By ARDEN BASTIA Last Friday, Lieutenant Governor Sabina Matos visited the House of Hope to discuss affordable housing solutions, and tour a tiny house. Melissa Behm, development manager at the House of Hope, said the organization's affordable housing
Last Friday, Lieutenant Governor Sabina Matos visited the House of Hope to discuss affordable housing solutions, and tour a tiny house.
Melissa Behm, development manager at the House of Hope, said the organization’s affordable housing project is in limbo at the moment.
“We’re still waiting for funding, but things are slowly moving along,” she said.
This past January, the House of Hope received a shipment of Pallet Shelters from the Washington-based company. Because the Pallet Shelters fall just below the requirements for weather-resistant outdoor shelter, the House of Hope is seeking a warehouse-like space in Providence to establish an emergency COVID housing opportunity (ECHO) village. The indoor village will feature 30 or so tiny homes for some of the state’s unsheltered population.
The Pallet homes are 64 square feet, can be assembled in less than an hour, and have heating and cooling systems as well as electricity. Each shelter features one or two single beds and shelves for personal belongings.
There is no running water in the tiny houses, so the House of Hope plans to use the Show to Empower mobile unit to offer hygiene services to those staying in the village.
The next steps for the affordable housing project is to go door knocking in some South Providence neighborhoods, although a specific location of the project has not been made public, because the organization is still waiting on funding.
“We’re going to let them know about the project we’re working on, the location we’re going in to, and that there will be a neighborhood meeting at the end of June for folks to come to.”
Behm says the organization has a “significant ask” out to the City of Providence, but is waiting to hear back about securing the funding.
“We’re hoping to get some of the American Rescue Plan funds to fund the project,” she said. “So the decision is imminent.”
According to Laura Jaworski, executive director of the House of Hope, the organization has requested $646,000 from the City of Providence, and about $726,000 from the state. The whole project itself is just over one million dollars.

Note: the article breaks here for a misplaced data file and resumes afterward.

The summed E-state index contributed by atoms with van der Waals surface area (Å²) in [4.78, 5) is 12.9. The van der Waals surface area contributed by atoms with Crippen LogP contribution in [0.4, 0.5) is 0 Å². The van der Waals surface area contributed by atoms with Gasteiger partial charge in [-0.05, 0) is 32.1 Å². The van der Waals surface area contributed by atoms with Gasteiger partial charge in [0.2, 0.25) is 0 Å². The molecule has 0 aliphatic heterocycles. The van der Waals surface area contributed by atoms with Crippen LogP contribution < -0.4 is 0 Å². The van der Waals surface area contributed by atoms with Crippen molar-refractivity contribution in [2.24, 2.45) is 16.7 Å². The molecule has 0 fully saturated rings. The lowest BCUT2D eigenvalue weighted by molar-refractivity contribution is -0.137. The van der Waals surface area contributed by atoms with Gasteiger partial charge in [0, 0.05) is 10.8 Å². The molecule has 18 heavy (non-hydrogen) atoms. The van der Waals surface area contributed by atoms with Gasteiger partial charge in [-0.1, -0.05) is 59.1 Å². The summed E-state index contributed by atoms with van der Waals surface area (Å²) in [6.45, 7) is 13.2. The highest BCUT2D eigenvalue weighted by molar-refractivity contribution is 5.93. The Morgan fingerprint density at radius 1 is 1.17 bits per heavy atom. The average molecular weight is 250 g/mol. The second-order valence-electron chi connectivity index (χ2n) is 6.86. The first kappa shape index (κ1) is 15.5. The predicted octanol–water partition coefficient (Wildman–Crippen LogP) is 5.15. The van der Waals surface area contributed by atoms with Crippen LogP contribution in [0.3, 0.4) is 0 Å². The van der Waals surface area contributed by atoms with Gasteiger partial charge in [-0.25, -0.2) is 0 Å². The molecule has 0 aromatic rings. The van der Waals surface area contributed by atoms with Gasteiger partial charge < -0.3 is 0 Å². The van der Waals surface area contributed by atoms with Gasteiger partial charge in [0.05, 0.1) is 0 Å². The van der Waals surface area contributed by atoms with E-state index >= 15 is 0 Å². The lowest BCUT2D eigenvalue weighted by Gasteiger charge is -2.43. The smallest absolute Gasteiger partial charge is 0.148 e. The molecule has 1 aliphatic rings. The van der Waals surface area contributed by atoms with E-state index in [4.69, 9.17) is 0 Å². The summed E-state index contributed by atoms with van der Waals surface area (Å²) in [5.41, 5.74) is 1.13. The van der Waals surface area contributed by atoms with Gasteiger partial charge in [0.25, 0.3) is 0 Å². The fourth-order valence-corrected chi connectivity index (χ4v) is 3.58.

According to the Pallet Shelter website, each tiny home starts at $5,495 each.
She said the project is an expensive investment upfront, because of the pallets themselves, but once the units are secured, “it’s a really cost effective program.”
“When it all boils down, it means we can put someone up for a night for less than $50,” said Jaworski, pointing out that it includes services, sleeping, and meals. “When we think about what the other options are, like congregate shelter or the hotel project, which is costing the state upwards of $75 per night per person, that’s not services, that’s just a bed.”
Jaworski said she hopes in this round of federal funding “that this is viewed as infrastructure needed to amend an immediate crisis,” to “alleviate a little bit of the pressure and bottleneck of our system.”
According to Behm, Lieutenant Governor Sabina Matos has been “incredibly supportive” of the initiative.
Since her appointment as the state’s 70th Lieutenant Governor, Matos has used her platform to champion affordable housing initiatives.
During her visit to the House of Hope on Friday, Matos provided updates on her plans to tackle the housing crisis. One of her goals is to establish a coalition with other housing advocates across the state.
“I’ve been having individual meetings with individuals that work in housing,” she said. “I’m learning from this project and this possibility.”
Matos has also been working alongside the Secretary of Commerce and the Providence Housing Authority ahead of a virtual housing summit.
“I want to have one-on-one conversations, learn from the ideas that others have, and put a plan together that way,” Matos said, pointing out that there is no “one size fits all solution”, but instead must be dealt with “community by community.”
The ECHO Village is just a pilot program at this time, and will only be set up for a year. Jaworski and Matos talked on Friday about future plans for the Pallet shelters.
One solution, after the ECHO Village closes, is to divvy up the 30 shelters across the state to communities that are in need of assistance. Another solution is to keep them as reserves in case of disaster response.
“I think this is another notch in our belt,” said Jaworski on Friday. “This is innovative and cutting edge. You know, we tend to be a little bit farther behind other parts of the country. But this would be leaps and bounds if no one else is doing this.”
Jaworski said there were similar projects “trying to get off the ground” in states like Pennsylvania and Virginia, where “everyone’s in the exploration phase, but no one else that I know this side of the Mississippi is as close as we are.”